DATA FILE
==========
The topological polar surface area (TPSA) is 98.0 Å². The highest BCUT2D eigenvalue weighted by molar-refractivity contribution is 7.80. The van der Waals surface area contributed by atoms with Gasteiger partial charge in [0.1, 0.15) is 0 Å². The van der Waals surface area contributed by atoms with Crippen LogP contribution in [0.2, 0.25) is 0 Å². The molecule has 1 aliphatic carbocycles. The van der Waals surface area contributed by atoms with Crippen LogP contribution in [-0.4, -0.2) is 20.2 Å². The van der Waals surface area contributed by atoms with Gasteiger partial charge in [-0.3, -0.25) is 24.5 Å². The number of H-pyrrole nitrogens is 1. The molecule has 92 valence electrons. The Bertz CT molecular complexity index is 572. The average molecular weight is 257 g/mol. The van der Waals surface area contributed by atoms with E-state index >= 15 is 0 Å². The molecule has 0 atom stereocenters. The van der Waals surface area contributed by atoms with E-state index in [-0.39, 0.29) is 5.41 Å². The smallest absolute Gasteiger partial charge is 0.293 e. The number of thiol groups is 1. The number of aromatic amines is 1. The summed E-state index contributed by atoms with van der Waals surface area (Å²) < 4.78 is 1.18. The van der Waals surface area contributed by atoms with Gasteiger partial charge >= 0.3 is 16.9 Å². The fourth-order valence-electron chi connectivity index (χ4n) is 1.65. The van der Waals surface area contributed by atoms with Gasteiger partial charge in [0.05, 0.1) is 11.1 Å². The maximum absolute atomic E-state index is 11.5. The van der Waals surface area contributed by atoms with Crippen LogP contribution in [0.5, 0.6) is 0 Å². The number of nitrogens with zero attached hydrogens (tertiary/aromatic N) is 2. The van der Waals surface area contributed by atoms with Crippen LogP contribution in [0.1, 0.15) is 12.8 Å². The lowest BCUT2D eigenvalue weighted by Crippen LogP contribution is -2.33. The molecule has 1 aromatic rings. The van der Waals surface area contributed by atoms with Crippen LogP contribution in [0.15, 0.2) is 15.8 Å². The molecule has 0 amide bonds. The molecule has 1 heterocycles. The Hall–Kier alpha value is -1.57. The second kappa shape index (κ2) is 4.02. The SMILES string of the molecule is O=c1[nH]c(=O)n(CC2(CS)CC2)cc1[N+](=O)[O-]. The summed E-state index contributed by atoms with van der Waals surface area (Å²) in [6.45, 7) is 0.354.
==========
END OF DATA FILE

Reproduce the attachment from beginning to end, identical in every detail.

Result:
The topological polar surface area (TPSA) is 98.0 Å². The highest BCUT2D eigenvalue weighted by molar-refractivity contribution is 7.80. The van der Waals surface area contributed by atoms with Gasteiger partial charge in [0.1, 0.15) is 0 Å². The van der Waals surface area contributed by atoms with Crippen LogP contribution in [0.2, 0.25) is 0 Å². The molecule has 1 aliphatic carbocycles. The van der Waals surface area contributed by atoms with Crippen LogP contribution in [-0.4, -0.2) is 20.2 Å². The van der Waals surface area contributed by atoms with Gasteiger partial charge in [-0.3, -0.25) is 24.5 Å². The number of H-pyrrole nitrogens is 1. The molecule has 92 valence electrons. The Bertz CT molecular complexity index is 572. The average molecular weight is 257 g/mol. The van der Waals surface area contributed by atoms with E-state index >= 15 is 0 Å². The molecule has 0 atom stereocenters. The van der Waals surface area contributed by atoms with E-state index in [-0.39, 0.29) is 5.41 Å². The smallest absolute Gasteiger partial charge is 0.293 e. The number of thiol groups is 1. The number of aromatic amines is 1. The summed E-state index contributed by atoms with van der Waals surface area (Å²) < 4.78 is 1.18. The van der Waals surface area contributed by atoms with Gasteiger partial charge >= 0.3 is 16.9 Å². The fourth-order valence-electron chi connectivity index (χ4n) is 1.65. The van der Waals surface area contributed by atoms with Gasteiger partial charge in [0.05, 0.1) is 11.1 Å². The maximum absolute atomic E-state index is 11.5. The van der Waals surface area contributed by atoms with Crippen LogP contribution in [0.5, 0.6) is 0 Å². The number of nitrogens with zero attached hydrogens (tertiary/aromatic N) is 2. The van der Waals surface area contributed by atoms with Crippen LogP contribution in [0.1, 0.15) is 12.8 Å². The lowest BCUT2D eigenvalue weighted by Crippen LogP contribution is -2.33. The molecule has 1 aromatic rings. The van der Waals surface area contributed by atoms with Crippen LogP contribution in [0.15, 0.2) is 15.8 Å². The molecule has 0 amide bonds. The molecule has 1 heterocycles. The Hall–Kier alpha value is -1.57. The second kappa shape index (κ2) is 4.02. The SMILES string of the molecule is O=c1[nH]c(=O)n(CC2(CS)CC2)cc1[N+](=O)[O-]. The summed E-state index contributed by atoms with van der Waals surface area (Å²) in [6.45, 7) is 0.354.